Its free splay of limbs
that invite
no posturing of the soul,
human or not.

The buried questions
that find their way here,
some even answered
in a mutely mysterious way.

This is the great oak
whose address I remember
whose gnarly throne of silence
I ascended once in a dark hour

when the moon, with a fatherly hand,
drew an amazing gasp
of stars
down around my shoulders:

the light by which the bark of my body
listened, then became the listening
of lobed leaves
for more than wind or rain,

became the long roots
longing,
until I too reached from the earth that held me,
with praising hands.

This is a poem from my first chapbook “Stealing Eternity”.

On My Neighbour’s Removal Of A Beautiful Tree

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Photo by Aaron Burden on Unsplash

that spoiled his view of the ocean:
the tree had the last word,
ending its considerable life
with the Chekhovian grin
of a hole in the ground
that shouted and shouted
until my neighbour
running, heard.

Here’s the only poem I have not yet posted from my chapbook “Irresistible”, available from Finishing Line Press or Amazon.ca or Amazon.com.

Sharm El-Sheikh, Egypt

 

 

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By en:User:Hardey – Own work, CC BY-SA 3.0, https://commons.wikimedia.org/w/index.php?curid=238218

In the newspaper, a photo of a youth
taking the picture of a young couple
standing in front of the once beautiful
Ghazala Gardens Hotel:
the man, shielded
from the sun by dark glasses,
arms loose at his side,
the woman, lion-maned,
her tawny bare belly sliding out
from a spotless white pleated skirt,

both smiling those postcard
“Wish You Were Here” smiles
as if the building behind them
had not, overnight, been destroyed
by a bomb,
as if lives as innocent as theirs
had not been lost,
as if, when on vacation
one must go on
having a good time.

Or as if, having safely emerged
from the shadowy remains
of a Red Sea resort
that lived up to its name,
behind the shining columns
of the bared teeth
of their smiles,
they cannot hear
other carefully constructed
worlds collapsing.

Known as ‘the city of peace”, Sharm El-Sheikh was the unfortunate target of a terrorist attack aimed at Egypt’s tourist industry in 2005. The Ghazala Gardens Hotel has since been rebuilt. This poem is included in my chapbook “Irresistible”, available from Finishing Line Press or Amazon.com or Amazon.ca.

Fishing Lodge, Hakai Pass

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Early morning
with the precision of birds
the fishermen go out,
slickered and keen-eyed,
hands on the rudder
of the rest of their lives.

Every day, kings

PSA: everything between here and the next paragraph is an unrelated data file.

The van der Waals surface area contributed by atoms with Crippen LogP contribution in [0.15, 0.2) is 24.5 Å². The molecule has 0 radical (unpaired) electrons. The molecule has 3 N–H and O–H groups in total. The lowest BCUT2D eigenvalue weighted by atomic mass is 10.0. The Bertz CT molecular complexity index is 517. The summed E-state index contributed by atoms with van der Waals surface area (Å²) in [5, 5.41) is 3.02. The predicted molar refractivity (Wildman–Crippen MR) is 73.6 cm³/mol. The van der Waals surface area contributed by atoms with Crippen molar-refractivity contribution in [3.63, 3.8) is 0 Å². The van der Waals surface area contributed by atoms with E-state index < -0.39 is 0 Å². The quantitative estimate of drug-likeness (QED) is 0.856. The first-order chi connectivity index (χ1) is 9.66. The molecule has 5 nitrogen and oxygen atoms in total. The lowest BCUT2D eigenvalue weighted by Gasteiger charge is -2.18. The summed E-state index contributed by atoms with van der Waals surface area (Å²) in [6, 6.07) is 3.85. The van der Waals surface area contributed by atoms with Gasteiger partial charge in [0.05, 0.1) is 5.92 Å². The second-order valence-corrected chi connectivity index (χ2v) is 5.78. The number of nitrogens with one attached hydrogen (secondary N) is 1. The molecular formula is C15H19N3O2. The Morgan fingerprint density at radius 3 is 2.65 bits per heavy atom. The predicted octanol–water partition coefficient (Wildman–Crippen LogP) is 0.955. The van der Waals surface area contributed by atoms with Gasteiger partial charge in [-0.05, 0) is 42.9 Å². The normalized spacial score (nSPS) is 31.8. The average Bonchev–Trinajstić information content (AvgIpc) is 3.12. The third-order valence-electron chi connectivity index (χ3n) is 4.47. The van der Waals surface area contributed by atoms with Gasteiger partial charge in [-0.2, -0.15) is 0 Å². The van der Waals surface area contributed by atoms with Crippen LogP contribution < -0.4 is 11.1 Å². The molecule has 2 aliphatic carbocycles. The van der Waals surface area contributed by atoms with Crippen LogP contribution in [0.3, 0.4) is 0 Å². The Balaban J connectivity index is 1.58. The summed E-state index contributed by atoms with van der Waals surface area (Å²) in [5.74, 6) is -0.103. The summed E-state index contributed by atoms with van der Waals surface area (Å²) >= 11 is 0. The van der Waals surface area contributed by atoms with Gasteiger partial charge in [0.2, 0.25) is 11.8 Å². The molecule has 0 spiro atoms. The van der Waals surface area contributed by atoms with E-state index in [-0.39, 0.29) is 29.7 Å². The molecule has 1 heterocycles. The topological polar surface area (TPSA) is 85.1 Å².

and drama queens get
pulled from their kingdoms,
gasp against fiberglass,
get bonked on the head,
don’t know what hit them.

Early evening, the beaten
and the just plain beat
line up on the long dock
until the last rod-wrestler
weighs in with his picture
perfect catch,

hanging from
that stainless steel hook
a stilled, still shining body
whose open eyes stare back
from a height never imagined.
Sweet Jesus, Jack!

Another poem from my chapbook “Irresistible”, available from Finishing Line Press

or Amazon.com or Amazon.caThe photo above is of the original lodge there. It is now

the site of an ecological observatory and marine field research. You can read more

about its new purpose here

Lovers In The Lobby

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Photo by Ryan Graybill on Unsplash

My poem “Lovers In The Lobby” is now up at Blue Heron Review. Many thanks to editor Cristina Norcross for including it in this themed summer issue: Aspects of Love. My poem is second to last, so there’s a lot of scrolling; you can read it here.

Along the way, please also read my good friend Mike Lewis-Beck’s poem “Purple Love” – wonderful to find ourselves in the same issue! And there are some stunning photos accompanying the poems too!

Shine

Photo by Julia Caesar on Unsplashjulia-caesar-24934-unsplash

My poem “Shine” has just been published in Arc Poetry Magazine 86, the Summer 2018 Issue, available only as a print issue right now. Shine didn’t win Arc’s Poem of the Year award but was shortlisted for it. You can read the poem and the judge’s comments here. I am very honoured to be among the finalists and to have this poem finally go out into the world and what a beautiful journal to make its first appearance in!

I’ve been off the grid for a couple of weeks, away boating where there’s no cell reception or internet or papers or TV! I hope to post more frequently, now that I’m back and almost completely moved into our new house (on a very large island no less!).